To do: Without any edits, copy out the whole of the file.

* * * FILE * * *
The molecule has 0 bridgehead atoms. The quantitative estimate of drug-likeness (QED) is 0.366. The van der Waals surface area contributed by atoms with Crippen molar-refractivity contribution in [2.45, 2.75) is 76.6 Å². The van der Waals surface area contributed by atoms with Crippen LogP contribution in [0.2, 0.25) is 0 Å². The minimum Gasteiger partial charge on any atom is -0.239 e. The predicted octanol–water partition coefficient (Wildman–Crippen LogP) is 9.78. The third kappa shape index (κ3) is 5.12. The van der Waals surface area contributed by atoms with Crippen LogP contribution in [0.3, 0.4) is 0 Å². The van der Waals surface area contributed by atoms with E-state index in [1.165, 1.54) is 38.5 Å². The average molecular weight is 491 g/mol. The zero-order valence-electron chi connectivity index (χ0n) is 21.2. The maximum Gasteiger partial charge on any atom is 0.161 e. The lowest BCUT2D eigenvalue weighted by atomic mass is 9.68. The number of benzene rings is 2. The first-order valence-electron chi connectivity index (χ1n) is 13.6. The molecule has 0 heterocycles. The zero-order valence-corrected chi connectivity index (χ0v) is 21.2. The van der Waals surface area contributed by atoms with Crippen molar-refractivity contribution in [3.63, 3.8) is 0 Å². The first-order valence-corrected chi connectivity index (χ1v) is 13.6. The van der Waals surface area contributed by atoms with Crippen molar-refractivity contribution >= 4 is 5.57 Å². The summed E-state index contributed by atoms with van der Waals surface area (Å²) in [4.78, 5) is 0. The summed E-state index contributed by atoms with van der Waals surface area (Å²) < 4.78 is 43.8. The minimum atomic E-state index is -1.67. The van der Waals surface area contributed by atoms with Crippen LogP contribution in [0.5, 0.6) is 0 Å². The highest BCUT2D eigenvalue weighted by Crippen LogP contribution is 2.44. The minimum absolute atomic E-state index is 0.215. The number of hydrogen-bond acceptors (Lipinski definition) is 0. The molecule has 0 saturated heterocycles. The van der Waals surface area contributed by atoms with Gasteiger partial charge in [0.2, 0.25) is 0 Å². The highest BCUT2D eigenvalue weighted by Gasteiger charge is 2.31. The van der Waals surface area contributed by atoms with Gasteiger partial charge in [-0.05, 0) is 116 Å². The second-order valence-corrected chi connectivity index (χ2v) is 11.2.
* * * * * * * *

The molecule has 0 bridgehead atoms. The quantitative estimate of drug-likeness (QED) is 0.366. The van der Waals surface area contributed by atoms with Crippen molar-refractivity contribution in [2.45, 2.75) is 76.6 Å². The van der Waals surface area contributed by atoms with Crippen LogP contribution in [0.2, 0.25) is 0 Å². The minimum Gasteiger partial charge on any atom is -0.239 e. The predicted octanol–water partition coefficient (Wildman–Crippen LogP) is 9.78. The third kappa shape index (κ3) is 5.12. The van der Waals surface area contributed by atoms with Crippen LogP contribution in [0.3, 0.4) is 0 Å². The van der Waals surface area contributed by atoms with E-state index in [1.165, 1.54) is 38.5 Å². The average molecular weight is 491 g/mol. The zero-order valence-electron chi connectivity index (χ0n) is 21.2. The maximum Gasteiger partial charge on any atom is 0.161 e. The lowest BCUT2D eigenvalue weighted by atomic mass is 9.68. The number of benzene rings is 2. The first-order valence-electron chi connectivity index (χ1n) is 13.6. The molecule has 0 heterocycles. The zero-order valence-corrected chi connectivity index (χ0v) is 21.2. The van der Waals surface area contributed by atoms with Crippen molar-refractivity contribution in [3.63, 3.8) is 0 Å². The first-order valence-corrected chi connectivity index (χ1v) is 13.6. The van der Waals surface area contributed by atoms with Crippen molar-refractivity contribution >= 4 is 5.57 Å². The summed E-state index contributed by atoms with van der Waals surface area (Å²) in [4.78, 5) is 0. The summed E-state index contributed by atoms with van der Waals surface area (Å²) < 4.78 is 43.8. The minimum atomic E-state index is -1.67. The van der Waals surface area contributed by atoms with Crippen LogP contribution in [0.5, 0.6) is 0 Å². The highest BCUT2D eigenvalue weighted by Crippen LogP contribution is 2.44. The minimum absolute atomic E-state index is 0.215. The number of hydrogen-bond acceptors (Lipinski definition) is 0. The molecule has 0 saturated heterocycles. The van der Waals surface area contributed by atoms with Gasteiger partial charge in [0.2, 0.25) is 0 Å². The highest BCUT2D eigenvalue weighted by Gasteiger charge is 2.31. The van der Waals surface area contributed by atoms with Gasteiger partial charge in [-0.05, 0) is 116 Å². The second-order valence-corrected chi connectivity index (χ2v) is 11.2.